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Extracorporeal Membrane Oxygenation in Intoxication and Overdoses: A Systematic ReviewFunding None declared.
Background Extracorporeal membrane oxygenation (ECMO) has been increasingly applied over recent decades to treat severe cardiogenic shock and acute lung failure and cardiac arrest of various causes. Acute intoxication with therapeutic substances or other chemical substances can cause severe cardiogenic shock or even cardiac arrest. The purpose of this study was to conduct a qualitative systematic review of ECMO use in intoxication and poisoning.
Methods We searched the PubMed, Medline, and Web of Science databases from January 1971 to December 2021 and selected appropriate studies according to our inclusion and exclusion criteria to evaluate the role of ECMO in intoxication and poisoning systematically. Survival at hospital discharge was examined to describe the outcome.
Results The search resulted in 365 publications after removing duplicates. In total, 190 full-text articles were assessed for eligibility. A total of 145 articles from 1985 to 2021 were examined in our final qualitative analysis. A total of 539 (100%) patients were included (mean age: 30.9 ± 16.6 years), with a distribution of n = 64 (11.9%) cases with venovenous (vv) ECMO, n = 218 (40.4%) cases with venoarterial (va) ECMO, and n = 257 (47.7%) cases with cardiac arrest and extracorporeal cardiopulmonary resuscitation. Survival at hospital discharge was 61.0% for all patients, 68.8% for vaECMO, 75% for vvECMO, and 50.9% for extracorporeal cardiopulmonary resuscitation.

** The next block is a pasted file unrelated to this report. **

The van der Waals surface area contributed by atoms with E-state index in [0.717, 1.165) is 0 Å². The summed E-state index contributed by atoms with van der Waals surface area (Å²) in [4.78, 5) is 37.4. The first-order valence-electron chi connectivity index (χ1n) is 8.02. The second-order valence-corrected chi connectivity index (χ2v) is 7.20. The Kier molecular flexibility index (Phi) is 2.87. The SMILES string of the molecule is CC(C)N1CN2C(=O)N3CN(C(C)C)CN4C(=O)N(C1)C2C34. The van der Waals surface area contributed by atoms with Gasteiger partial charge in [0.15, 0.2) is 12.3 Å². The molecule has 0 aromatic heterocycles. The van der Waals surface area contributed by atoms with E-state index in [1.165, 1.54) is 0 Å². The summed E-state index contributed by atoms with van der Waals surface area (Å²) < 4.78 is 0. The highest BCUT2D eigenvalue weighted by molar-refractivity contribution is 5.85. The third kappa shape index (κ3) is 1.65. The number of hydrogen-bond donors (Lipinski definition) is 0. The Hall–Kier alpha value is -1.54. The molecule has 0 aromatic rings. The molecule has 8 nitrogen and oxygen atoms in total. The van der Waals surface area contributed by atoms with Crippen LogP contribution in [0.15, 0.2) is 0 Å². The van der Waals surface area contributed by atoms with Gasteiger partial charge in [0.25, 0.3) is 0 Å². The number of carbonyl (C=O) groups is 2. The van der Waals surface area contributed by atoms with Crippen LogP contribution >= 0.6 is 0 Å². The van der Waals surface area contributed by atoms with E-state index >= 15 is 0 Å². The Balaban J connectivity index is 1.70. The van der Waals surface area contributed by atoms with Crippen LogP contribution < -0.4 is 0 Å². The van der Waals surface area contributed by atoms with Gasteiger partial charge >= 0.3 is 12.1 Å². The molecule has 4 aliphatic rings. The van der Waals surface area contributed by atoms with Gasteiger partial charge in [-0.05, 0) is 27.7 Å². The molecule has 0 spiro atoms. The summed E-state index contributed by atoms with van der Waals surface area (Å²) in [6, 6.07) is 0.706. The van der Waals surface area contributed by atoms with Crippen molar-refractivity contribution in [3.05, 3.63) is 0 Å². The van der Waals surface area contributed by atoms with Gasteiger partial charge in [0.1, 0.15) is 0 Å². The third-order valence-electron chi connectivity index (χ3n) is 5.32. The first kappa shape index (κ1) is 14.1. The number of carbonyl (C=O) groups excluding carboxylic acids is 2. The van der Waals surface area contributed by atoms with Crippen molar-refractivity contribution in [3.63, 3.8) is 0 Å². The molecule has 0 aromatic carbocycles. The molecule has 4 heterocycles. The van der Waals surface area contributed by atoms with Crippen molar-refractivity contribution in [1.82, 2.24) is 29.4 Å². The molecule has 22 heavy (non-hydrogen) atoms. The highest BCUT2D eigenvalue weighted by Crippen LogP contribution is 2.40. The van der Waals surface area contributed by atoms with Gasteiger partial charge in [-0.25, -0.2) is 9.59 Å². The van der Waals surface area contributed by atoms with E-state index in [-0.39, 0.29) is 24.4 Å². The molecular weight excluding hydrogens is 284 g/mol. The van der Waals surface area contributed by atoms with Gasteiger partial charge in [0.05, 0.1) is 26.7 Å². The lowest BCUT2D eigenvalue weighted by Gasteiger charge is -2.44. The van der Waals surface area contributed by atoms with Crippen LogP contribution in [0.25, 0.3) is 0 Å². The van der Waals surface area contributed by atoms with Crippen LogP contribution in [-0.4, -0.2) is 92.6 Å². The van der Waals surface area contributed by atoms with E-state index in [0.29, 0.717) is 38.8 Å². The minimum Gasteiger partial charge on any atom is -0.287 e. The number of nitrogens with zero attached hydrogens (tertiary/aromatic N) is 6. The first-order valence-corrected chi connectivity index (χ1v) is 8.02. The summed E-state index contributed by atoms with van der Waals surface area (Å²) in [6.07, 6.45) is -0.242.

Conclusion When used and reported, ECMO seems to be a valid tool for adult and pediatric patients suffering intoxication from various pharmaceutical and nonpharmaceutical substances due to a high survival rate at hospital discharge.
Keywordsextracorporeal membrane oxygenation - intensive care - intoxications - shock (systemic - cardiac - or circulatory)
S.M., L.R., and L.S. were responsible for the conception and design of the work; S.M., L.S., L.R., and J.S. were responsible for literature search; S.M., L.S., L.R., and J.S. were responsible for data collection; M.C., F.B., and C.B. were reposnible for data analysis and interpretation; M. C., F.B., and C.B. were responsible for statistical analysis; S.M., M.C., and C.B. were responsible for drafting the manuscript; M.C., F.B., and C.B. were responsible for critical revision the work.
Received: 12 August 2022
Accepted: 23 January 2023
Article published online:
20 March 2023
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